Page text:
Dear Roze:

I read your last column about an employee having problems with an administrator’s passive aggressive behavior. I’m dealing with similar behavior but it’s with a co-worker. He and I are equals but his job supports everyone in the office. There’s a total of eight people in our office, so we only have one IT guy for all our computer needs.

I really have no idea why this guy has an issue with me. I’ve racked my brain and can’t think of anything I’ve done to tick him off. I’ve even asked him a few times if he has a problem with me. He always gives me a look like he has no idea what I’m talking about. His response is so fake but I know not to push it for fear it will just make matters worse.

Every time I ask this guy for computer assistance, he manages to never to do it when he says he will. I absolutely dread it when I have to follow-up with him, because I can count on him either acting like he totally forgot my request or that he didn’t recall saying he would get it done in the timeframe we had agreed upon. He has affected my work deadlines and commitments so much so that when I have a computer problem I try to accommodate for the delay I know I’m going to have with him.

At our weekly staff meetings, our boss always ends the meetings asking if anyone has any other issues they want to discuss. I have enough sense not to say anything about this in these meetings, but because I have a real good relationship with our boss, I’ve been able to talk to him about it in confidence. He agrees that the guy is undermining me, but promises not to say anything even though he’d like to. He even told me that this has been happening to someone else in the office, but this person has also been trying to deal with it on his own.

I know I can’t have a great relationship with everyone I work with, but I’m desperate for this guy to do his job so I can do mine.

Do you have any suggestions?

Fed up with co-worker

Dear Fed up with co-worker:

I applaud you and the other employee for trying to handle these matters by yourselves, but now it is time for your boss to take charge and squash this inappropriate behavior.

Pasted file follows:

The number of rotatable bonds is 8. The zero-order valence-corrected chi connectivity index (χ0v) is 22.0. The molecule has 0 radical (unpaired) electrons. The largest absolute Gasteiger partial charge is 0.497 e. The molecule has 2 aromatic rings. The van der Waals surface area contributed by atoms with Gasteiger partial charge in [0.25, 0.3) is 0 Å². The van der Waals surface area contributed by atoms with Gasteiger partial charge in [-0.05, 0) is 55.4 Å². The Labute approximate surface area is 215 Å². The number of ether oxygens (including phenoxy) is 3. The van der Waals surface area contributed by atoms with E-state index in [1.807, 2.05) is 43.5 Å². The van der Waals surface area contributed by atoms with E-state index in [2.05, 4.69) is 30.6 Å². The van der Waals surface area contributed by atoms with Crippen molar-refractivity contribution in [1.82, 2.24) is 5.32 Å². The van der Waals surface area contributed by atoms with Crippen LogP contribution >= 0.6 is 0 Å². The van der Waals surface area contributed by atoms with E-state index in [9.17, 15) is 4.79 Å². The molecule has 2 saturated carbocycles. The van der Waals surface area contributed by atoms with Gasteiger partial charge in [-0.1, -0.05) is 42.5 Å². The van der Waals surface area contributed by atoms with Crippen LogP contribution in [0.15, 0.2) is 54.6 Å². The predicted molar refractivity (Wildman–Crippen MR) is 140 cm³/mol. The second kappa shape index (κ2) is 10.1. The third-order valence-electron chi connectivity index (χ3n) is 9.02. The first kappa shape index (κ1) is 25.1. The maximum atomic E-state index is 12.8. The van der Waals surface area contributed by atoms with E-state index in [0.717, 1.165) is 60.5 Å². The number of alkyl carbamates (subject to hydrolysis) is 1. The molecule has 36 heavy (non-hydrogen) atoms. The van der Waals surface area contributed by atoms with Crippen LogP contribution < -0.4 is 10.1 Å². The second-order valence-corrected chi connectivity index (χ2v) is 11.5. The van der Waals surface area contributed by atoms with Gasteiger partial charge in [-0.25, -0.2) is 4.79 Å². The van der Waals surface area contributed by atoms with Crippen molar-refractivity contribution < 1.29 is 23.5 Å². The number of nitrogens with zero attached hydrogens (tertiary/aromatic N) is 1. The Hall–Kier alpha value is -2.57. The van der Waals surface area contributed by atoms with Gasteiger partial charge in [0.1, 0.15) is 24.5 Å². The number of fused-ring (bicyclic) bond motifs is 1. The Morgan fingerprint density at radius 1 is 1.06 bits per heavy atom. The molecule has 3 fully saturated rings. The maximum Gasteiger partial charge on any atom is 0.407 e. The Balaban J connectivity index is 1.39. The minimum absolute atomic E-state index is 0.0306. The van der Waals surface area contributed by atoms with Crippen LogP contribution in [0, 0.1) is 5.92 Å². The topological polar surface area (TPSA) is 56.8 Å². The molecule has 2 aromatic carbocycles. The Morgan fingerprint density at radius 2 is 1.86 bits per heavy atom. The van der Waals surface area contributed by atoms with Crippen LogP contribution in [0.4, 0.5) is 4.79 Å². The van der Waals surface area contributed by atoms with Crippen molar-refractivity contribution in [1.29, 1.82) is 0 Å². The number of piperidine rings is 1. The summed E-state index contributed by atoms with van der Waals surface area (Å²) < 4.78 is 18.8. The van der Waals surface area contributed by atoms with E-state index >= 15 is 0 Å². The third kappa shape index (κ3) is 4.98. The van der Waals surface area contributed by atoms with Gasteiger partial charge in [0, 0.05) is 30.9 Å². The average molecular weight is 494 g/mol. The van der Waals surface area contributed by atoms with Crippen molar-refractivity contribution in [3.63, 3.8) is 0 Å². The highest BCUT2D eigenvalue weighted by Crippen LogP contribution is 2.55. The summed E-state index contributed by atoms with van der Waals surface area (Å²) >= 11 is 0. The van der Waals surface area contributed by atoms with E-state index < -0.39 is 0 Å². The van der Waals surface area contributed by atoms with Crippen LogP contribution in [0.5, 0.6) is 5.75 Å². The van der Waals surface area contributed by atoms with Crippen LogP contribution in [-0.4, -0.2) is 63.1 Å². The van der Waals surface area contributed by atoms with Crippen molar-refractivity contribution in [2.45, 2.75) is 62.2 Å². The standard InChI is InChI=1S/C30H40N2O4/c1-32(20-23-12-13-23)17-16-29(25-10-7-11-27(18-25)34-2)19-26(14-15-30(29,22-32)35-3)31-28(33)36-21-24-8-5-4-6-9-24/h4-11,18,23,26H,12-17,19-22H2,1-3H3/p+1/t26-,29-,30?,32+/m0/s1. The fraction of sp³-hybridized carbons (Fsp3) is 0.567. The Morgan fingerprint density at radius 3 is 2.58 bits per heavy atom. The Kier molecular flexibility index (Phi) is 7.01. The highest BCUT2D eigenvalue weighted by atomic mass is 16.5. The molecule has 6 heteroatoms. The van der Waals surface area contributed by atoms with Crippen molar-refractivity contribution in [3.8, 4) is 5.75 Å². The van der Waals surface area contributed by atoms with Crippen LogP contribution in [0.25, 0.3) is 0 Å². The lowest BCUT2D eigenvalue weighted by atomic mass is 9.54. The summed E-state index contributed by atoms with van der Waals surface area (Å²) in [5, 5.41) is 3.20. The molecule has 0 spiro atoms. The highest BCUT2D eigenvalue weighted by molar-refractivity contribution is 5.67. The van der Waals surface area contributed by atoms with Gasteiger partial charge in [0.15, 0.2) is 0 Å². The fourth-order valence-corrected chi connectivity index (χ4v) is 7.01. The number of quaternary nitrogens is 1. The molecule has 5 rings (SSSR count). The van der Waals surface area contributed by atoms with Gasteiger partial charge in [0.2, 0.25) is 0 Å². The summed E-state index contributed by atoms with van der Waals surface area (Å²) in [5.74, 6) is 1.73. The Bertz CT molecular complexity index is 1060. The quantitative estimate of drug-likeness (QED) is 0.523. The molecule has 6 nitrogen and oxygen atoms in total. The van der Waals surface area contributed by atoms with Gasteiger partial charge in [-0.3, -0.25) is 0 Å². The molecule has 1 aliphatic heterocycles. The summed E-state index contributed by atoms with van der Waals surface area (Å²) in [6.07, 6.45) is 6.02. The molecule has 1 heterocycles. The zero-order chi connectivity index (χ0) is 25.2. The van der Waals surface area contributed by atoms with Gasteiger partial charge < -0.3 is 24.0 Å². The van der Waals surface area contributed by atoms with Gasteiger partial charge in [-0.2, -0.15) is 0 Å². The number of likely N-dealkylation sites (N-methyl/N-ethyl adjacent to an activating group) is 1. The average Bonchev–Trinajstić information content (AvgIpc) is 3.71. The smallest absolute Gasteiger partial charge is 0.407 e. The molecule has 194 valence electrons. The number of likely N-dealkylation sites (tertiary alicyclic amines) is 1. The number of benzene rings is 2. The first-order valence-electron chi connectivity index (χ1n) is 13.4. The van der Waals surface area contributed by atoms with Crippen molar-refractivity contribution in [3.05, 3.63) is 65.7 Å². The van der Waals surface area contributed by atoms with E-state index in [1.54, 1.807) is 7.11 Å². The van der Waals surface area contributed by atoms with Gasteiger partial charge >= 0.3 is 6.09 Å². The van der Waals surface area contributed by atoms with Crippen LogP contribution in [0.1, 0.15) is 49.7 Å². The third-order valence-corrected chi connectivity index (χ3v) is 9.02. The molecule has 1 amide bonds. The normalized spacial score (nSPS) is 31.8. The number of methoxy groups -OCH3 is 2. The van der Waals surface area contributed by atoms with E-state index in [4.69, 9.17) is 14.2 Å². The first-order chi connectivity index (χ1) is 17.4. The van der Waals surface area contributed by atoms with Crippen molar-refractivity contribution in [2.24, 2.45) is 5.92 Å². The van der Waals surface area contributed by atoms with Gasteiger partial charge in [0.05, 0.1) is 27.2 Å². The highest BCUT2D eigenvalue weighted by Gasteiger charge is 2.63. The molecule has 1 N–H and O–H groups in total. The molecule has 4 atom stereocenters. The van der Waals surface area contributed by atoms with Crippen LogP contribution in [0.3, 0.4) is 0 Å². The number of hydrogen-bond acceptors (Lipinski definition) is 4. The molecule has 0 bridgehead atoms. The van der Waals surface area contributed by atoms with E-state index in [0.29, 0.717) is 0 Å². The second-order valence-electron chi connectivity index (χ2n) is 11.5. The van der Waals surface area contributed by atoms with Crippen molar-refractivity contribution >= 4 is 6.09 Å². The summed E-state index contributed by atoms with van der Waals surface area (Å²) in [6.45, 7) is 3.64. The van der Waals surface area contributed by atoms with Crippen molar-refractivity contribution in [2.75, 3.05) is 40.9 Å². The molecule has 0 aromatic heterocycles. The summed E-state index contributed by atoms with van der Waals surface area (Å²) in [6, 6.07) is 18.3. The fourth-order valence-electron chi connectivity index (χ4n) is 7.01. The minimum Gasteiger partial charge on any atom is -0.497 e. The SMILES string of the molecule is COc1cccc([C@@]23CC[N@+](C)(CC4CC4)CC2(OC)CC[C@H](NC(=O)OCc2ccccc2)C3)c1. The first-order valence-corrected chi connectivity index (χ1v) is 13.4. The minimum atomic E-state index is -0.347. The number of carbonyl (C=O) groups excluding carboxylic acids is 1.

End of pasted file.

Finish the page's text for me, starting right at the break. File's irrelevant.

I understand why you do not want your boss, who also manages the IT guy, to say anything, but I truly believe it is your best option. When the IT guy does not do the work or does the work late related to your or the other employee’s computer issues, he is not only impacting your and the other employee’s work performances, but he is also impacting the overall effectiveness and efficiency of your entire office.

Ask your boss to address the matter the next time he has a one-on-one with the IT guy. You and the other employee should provide your boss with documentation of the dates you have requested computer assistance, the dates the IT guy told you the work would be done, and the actual date it was taken care of. If necessary, your boss will be able to use this information when he meets with the IT guy.

During the one-on-one, your boss should ask the IT guy why there are delays with the work he does for you and the other employee. If the IT guy blames the delays on the two of you or gives some other lame excuse(s), your boss can refer to the aforementioned documentation you provided him. The boss can also make it clear that personality conflicts cannot get in the way of any work that needs to be done.

If the IT guy is not receptive, your boss can implement a task order list in which the IT guy will have to keep detailed records of all the work he is requested to do along with the dates of the requests, proposed completion dates, and actual completion dates. This list will require him to be more accountable and will, hopefully, flush out his passive aggressive behavior.

Workplace Woes – Roze Knows®

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